Badass Mum Katie on how Running Built her Confidence and Calms her Anxiety
This is me after I ran my first marathon. Thing is, had you told me in my youth that I would end up running a marathon in my late thirties, I suspect I would have laughed in your face. I was not (and have never really been) an “athlete”. At school I spent more energy trying to devise creative ways to avoid PE than actually participating. Throughout my adult life though, I have always admired the dedication of runners, and secretly been a bit envious of their drive and motivation. But self-conscious, anxious and horribly out of shape, I never imagined for a second that could be me.
For as long as I can remember, I have also been a victim of my lack of self-belief. Too many times in my personal and my professional life, I’ve allowed myself to be defined by my insecurities or a fear of what other people think of me. I’ve had ongoing struggles with my mental health, from crippling postnatal anxiety, to disordered eating, to panic attacks. Since my husband and I emigrated to the USA for work ten years ago, it has been challenging to raise a family without much of “a village”. I struggled with a lack of purpose as I tried to rediscover my identity as a mum to three kids in an unfamiliar country. I felt hugely unfulfilled, and yet immensely overwhelmed at the same time. It was like I didn’t have control over my life, my time, my body, or my mind.
Then two years ago, I discovered running through a group of strong, inspirational women who I am still so lucky to call my friends. All mothers themselves, I saw how they would join each other for a morning run, sometimes with their kid in tow in a jogger, sometimes stopping for coffee afterwards. To be honest, I had FOMO. I was lonely and I had never appreciated that running could be a social event, a way of staying active and getting out of the house whilst chatting with friends. I wasn’t very good at it at first, but they encouraged me that it didn’t matter how fast or far I could go. No one was watching. With the accountability of running with others, I saw how quickly I progressed. Small goals suddenly felt achievable, because to a degree, I was in control. I had no specific long-term goals in mind, but I found myself excited by the challenge. This was refreshing (and welcome) in an existence where I felt I had lost direction. After years of feeling that I wasn’t enough, my running journey marked the beginning of a better appreciation for what my body and my mind are capable of.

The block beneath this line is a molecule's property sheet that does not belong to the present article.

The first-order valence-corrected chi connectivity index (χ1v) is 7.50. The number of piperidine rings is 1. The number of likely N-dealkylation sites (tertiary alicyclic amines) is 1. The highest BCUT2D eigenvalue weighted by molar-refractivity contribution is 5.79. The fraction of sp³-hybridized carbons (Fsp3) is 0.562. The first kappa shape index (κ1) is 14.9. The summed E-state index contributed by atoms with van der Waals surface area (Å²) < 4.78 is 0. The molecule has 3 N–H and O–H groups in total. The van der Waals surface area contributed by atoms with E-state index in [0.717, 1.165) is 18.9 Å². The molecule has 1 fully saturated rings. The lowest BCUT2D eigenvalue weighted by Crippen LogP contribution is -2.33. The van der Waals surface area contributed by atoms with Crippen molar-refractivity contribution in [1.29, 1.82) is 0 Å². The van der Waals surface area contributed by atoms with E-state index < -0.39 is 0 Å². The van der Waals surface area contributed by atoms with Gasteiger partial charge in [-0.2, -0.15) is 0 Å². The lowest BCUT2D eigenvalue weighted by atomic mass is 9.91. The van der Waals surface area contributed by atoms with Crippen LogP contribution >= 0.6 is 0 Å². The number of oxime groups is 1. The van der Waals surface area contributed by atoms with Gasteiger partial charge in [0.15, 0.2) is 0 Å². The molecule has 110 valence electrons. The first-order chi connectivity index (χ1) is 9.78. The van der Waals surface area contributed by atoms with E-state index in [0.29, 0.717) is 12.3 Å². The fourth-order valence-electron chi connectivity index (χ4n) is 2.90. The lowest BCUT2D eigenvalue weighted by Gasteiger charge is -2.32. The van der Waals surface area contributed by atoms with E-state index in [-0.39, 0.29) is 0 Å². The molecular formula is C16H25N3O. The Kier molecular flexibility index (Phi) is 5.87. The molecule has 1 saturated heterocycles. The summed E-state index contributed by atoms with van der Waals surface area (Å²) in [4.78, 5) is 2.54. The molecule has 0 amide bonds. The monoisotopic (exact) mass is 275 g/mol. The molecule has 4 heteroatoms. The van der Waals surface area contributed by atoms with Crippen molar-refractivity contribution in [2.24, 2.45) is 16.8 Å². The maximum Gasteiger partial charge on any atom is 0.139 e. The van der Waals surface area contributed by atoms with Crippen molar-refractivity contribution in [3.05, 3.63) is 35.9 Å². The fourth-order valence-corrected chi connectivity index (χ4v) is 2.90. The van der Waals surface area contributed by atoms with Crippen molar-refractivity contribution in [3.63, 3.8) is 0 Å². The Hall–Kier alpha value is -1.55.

TWO YEARS ON, AND I’M PROBABLY SLIGHTLY ADDICTED TO RUNNING NOW. IT HAS ENRICHED MY LIFE SO MUCH THAT IT HAS BECOME PART OF MY IDENTITY. AND IT IS ALSO A CRUCIAL PART OF HOW I MANAGE MY MENTAL HEALTH AND MY ANXIETY – I RUN FOR SANITY NOT VANITY!
When I run, I feel strong and capable, it offers me escapism and it calms my mind. Last spring, I became a running coach with the hope that if I share just a little bit of my story and love for running, I could help another person who identifies with my journey to feel a little less lost. An added bonus? My running mama friends have become my friends for life – we have quite literally spent countless ‘miles’ of
our lives together, and through running I found the village I had been missing. So after a handful of small fun
runs, two half marathons, two Ragnars, and a full marathon later - as I have completed races (big or small) - I keep being reminded that the disbelief I have had in my own self-worth all this time has been a false obstacle, because there really is no limitation to what I can achieve with the right support network and when I believe in myself.